Kemps Corner flyover set for repairs; may hit South Mumbai traffic
Repair works on Princess Street flyover, which is over 50 years old, is also currently ongoing after audit conducted for both the flyovers had suggested several defects that can be met by repairing the bridges.Updated: Aug 09, 2019 02:48 IST
Traffic movement in and around south Mumbai might be affected as the Brihanmumbai Municipal Corporation (BMC) plans to start repair works on India’s first flyover, the Kemps Corner flyover, which is used by motorists plying towards the business hub of Nariman Point, Fort and Colaba. The repair works will begin post-monsoon.
Repair works on Princess Street flyover, which is over 50 years old, is also currently ongoing after audit conducted for both the flyovers had suggested several defects that can be met by repairing the bridges.
An official from the BMC’s bridges department said, “The repair works (on Kemps Corner flyover) are pending since a year now. We had re-audited the bridge after audit of the previous auditor was questioned (after the collapse of the Himalaya Bridge FoB Chhatrapati Shivaji Maharaj Terminus in March 2019). However, now repair works will start post-monsoon, but no decision has been taken on whether traffic will be restricted temporarily or if repair work will be carried out during night hours.”
“We have started repair works below the Princess Street flyover for fixing several structural defects. Currently, there are no traffic blocks planned but in the coming days when we carry out repair works on the main carriageway there might be traffic blocks temporarily for 2-3 days,” the official added. The Princess Street flyover connects those coming from the eastern side of Marine Lines to Marine Drive on the western side passing over Marine Line rail line.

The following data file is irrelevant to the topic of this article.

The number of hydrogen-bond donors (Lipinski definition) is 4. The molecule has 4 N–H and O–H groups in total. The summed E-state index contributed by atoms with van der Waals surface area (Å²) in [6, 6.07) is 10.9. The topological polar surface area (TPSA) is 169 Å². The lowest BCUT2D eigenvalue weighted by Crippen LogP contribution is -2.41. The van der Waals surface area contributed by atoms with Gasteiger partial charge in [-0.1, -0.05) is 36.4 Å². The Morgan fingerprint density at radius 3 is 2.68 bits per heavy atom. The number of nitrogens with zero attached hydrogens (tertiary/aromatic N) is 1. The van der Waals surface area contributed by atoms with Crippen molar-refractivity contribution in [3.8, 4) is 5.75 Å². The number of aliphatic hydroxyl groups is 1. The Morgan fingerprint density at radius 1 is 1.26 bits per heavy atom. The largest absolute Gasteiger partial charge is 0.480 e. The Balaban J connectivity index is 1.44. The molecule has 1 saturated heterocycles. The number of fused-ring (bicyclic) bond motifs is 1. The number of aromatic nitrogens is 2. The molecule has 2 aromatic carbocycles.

The Kemps Corner flyover was India’s first and opened for public in 1965. Princess Street flyover was opened in 1967. Both were famous shooting locations for Bollywood movies of the late 1960s and 1970s. Today, the city has around 70 flyovers maintained by several agencies.
Vishwas Mote, assistant commissioner, BMC’s D ward, said, “The Kemps Corner flyover repair work is going to be carried out by the bridges department of BMC but considering the flyover falls in our ward, we have been told to remove temporary structures below the flyovers for repair works to start. The temporary structures include traffic police beat chowkies, which will be removed.”
Architect Shirish Patel, designer of the Kemps Corner flyover, said, “There is corrosion in the support steel plates and that needs to be changed. Also, there is no design issue. It has been 54 years now, and the flyover needs to be inspected carefully. I would love to be involved in this whole thing considering we were the original designers of this bridge.”